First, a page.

Although it’s something we rarely give much thought to, the ability to form memories is actually pretty amazing. I mean, they’re like images and scenes from the past that have somehow been stored in our brains.
Some of our memories have sentimental value, some of them are pretty mundane and some can be overwhelmingly painful. And because we’ve all made vastly different experiences, our memories vary greatly. However, what connects us, as humans, is that while we retain some memories, most of them are seemingly lost forever.
But this certainly isn’t the case for everyone on the planet – in fact, there are some people who vividly remember every single day since the very beginning of their lives. It has been estimated that there only about 80 such people in the world, and this phenomenon stems from an incredibly rare condition called Highly Superior Autobiographical Memory (HSAM). As you may have guessed, the condition prevents people from forgetting everything, and I mean everything.
Twenty-eight-year-old Rebecca Sharrock from Brisbane, Australia, is one of these 80 people, and, as a result, she is able to recall every single part of her life in great detail, starting from when she was only 12 days old.
Yes, as unbelievable as it sounds, Sharrock’s first memory stems from being photographed in the driver’s seat of her parents’ car a mere 12 days after her birth. It’s pretty amazing because it gives us an insight into what goes through the mind of a newborn baby. We’ve all wondered what exactly we were thinking as babies, but most of us will never know. Rebecca Sharrock, however, does know what babies think about in their day-to-day lives, purely because of her exceptional memory.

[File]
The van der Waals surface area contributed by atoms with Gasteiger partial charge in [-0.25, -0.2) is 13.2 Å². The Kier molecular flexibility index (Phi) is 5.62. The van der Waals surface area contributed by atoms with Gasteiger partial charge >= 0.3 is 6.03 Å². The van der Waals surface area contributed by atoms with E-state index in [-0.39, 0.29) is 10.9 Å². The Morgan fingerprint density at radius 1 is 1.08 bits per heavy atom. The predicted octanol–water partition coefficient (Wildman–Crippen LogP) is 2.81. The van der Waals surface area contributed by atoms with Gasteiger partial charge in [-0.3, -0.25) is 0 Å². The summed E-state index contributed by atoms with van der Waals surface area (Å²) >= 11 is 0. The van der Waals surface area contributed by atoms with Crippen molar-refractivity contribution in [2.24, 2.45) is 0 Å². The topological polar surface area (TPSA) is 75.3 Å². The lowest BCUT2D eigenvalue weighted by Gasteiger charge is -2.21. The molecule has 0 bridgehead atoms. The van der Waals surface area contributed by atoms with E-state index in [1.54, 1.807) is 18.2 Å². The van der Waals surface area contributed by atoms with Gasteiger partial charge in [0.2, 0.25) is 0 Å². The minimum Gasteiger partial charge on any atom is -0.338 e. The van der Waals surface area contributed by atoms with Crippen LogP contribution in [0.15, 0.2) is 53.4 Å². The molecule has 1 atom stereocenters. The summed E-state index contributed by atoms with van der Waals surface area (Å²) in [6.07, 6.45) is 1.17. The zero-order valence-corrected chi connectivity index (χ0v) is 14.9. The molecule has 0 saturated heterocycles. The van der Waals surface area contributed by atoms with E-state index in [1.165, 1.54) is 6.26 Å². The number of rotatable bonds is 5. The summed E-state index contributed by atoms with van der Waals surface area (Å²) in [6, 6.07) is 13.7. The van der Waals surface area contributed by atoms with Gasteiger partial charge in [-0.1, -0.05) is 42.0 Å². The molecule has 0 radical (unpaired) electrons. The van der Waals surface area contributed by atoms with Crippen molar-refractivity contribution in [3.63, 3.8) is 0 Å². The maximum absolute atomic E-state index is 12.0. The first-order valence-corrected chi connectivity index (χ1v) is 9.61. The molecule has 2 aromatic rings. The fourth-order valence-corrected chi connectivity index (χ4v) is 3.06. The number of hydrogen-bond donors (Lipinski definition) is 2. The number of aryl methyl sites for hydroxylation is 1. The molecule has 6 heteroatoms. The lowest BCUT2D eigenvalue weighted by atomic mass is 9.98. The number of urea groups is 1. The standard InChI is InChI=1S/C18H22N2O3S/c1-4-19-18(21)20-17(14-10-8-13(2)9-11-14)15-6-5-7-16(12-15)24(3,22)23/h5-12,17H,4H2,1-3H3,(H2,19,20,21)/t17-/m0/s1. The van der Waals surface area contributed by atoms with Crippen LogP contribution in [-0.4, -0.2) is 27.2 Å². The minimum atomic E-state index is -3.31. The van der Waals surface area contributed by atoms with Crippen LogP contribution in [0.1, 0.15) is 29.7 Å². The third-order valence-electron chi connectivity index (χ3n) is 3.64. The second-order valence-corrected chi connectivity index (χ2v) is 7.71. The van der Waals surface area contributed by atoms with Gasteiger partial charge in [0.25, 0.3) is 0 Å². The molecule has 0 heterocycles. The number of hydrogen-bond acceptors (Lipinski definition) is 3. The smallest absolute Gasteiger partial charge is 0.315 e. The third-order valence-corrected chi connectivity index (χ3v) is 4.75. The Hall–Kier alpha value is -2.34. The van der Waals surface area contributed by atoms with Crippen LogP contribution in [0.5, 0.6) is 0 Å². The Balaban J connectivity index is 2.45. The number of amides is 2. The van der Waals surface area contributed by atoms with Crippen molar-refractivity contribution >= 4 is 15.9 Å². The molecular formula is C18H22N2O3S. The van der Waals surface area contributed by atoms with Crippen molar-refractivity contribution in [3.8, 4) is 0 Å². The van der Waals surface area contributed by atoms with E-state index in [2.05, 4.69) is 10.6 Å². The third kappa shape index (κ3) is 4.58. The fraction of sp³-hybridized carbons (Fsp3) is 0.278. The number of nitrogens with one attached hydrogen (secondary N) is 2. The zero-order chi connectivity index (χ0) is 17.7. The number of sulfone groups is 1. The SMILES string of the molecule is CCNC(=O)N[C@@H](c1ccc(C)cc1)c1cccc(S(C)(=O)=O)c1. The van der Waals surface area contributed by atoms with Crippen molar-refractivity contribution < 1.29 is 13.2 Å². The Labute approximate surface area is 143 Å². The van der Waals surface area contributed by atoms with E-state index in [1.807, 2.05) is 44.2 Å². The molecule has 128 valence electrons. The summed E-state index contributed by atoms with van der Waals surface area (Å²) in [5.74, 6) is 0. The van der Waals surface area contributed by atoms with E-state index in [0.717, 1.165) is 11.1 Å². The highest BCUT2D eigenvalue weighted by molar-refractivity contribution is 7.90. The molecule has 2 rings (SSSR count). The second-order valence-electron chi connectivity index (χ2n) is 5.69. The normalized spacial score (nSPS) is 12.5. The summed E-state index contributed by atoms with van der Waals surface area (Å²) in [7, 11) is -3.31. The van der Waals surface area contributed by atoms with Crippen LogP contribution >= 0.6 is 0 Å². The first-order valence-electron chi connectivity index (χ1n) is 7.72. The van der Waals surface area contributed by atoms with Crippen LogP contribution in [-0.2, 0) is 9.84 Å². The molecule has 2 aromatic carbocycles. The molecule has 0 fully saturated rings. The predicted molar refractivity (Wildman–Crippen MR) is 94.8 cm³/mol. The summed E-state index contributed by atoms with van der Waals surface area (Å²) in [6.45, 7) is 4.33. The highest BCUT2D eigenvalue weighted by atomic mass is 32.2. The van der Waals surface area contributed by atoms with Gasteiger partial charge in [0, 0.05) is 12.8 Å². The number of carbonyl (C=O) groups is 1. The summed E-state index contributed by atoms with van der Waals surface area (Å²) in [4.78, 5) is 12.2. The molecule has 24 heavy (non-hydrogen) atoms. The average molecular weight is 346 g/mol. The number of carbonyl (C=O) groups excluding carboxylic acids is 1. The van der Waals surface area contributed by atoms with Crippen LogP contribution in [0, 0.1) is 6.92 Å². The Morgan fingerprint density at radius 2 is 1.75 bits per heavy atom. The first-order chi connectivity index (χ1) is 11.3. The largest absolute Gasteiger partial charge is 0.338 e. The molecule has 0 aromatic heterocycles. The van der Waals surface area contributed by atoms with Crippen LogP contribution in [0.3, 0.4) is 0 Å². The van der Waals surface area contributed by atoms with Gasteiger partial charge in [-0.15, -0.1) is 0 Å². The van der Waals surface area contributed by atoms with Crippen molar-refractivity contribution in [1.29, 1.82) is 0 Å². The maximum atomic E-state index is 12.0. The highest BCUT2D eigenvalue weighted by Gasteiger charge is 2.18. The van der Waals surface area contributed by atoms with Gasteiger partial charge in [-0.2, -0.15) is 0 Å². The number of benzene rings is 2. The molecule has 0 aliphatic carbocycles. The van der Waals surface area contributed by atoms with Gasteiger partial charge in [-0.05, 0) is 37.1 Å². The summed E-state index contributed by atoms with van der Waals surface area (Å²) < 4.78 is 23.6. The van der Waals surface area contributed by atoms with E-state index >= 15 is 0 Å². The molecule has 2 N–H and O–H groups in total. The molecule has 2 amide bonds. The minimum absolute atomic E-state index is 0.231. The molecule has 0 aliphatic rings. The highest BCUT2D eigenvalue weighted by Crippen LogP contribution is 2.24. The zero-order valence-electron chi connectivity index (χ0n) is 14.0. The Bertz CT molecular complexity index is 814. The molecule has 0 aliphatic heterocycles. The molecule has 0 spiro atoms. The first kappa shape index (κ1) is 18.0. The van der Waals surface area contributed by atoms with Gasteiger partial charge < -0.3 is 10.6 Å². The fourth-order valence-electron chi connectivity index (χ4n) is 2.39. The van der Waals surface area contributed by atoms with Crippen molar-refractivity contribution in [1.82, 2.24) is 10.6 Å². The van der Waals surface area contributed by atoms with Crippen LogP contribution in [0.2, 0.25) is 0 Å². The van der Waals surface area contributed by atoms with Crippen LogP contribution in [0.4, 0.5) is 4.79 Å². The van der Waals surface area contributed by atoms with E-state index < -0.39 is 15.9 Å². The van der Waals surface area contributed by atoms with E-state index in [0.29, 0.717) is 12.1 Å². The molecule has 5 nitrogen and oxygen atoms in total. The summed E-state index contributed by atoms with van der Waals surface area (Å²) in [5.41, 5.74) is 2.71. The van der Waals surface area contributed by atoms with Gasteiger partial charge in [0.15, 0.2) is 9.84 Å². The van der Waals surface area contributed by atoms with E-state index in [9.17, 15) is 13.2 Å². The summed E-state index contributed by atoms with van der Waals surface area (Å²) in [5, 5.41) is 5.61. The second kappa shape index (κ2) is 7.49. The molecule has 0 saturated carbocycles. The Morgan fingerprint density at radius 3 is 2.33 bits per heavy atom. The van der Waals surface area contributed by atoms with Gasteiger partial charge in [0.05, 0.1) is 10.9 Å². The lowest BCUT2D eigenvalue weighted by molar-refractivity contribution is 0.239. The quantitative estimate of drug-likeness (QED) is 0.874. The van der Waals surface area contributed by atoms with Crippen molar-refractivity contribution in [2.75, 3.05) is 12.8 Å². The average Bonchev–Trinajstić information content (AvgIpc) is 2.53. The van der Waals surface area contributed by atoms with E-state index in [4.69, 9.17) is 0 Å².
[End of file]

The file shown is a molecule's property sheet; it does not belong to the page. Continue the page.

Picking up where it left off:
(Learn more about this extraordinary story from the woman herself in the video below.)
“My parents carried me to the driver’s seat of the car (my father’s idea) and placed me down upon it for a photo,” Sharrock recalled in a blog about her very first memory as a 12-day-old baby.
“As a newborn child, I was curious as to what the seat cover and steering wheel above me were. Though at that age I hadn’t yet developed the ability to want to get up and explore what such curious objects could be.”
Sharrock also recalled how, as a newborn, she would observe the toys in her crib, the fan near her bed, a Minnie Mouse toy she was scared of and the “itchy satin dress” she wore on her first birthday. She also remembers that she started dreaming at about 18 months.
Unless there’s a fairly sizable age gap between siblings, older siblings often don’t have many, if any, memories of the day their younger sibling arrived in the world. However, Sharrock, whose sister Jessica was born just after her second birthday, remembers this in vivid detail:
“I didn’t understand what a sister was back then and was far more interested in playing with my toy train. Though I did get up to some mischief over the next year or so, when it dawned on me that I wasn’t an only child anymore, and I had to share everything with a sister, as well as give away my old clothes and toys.”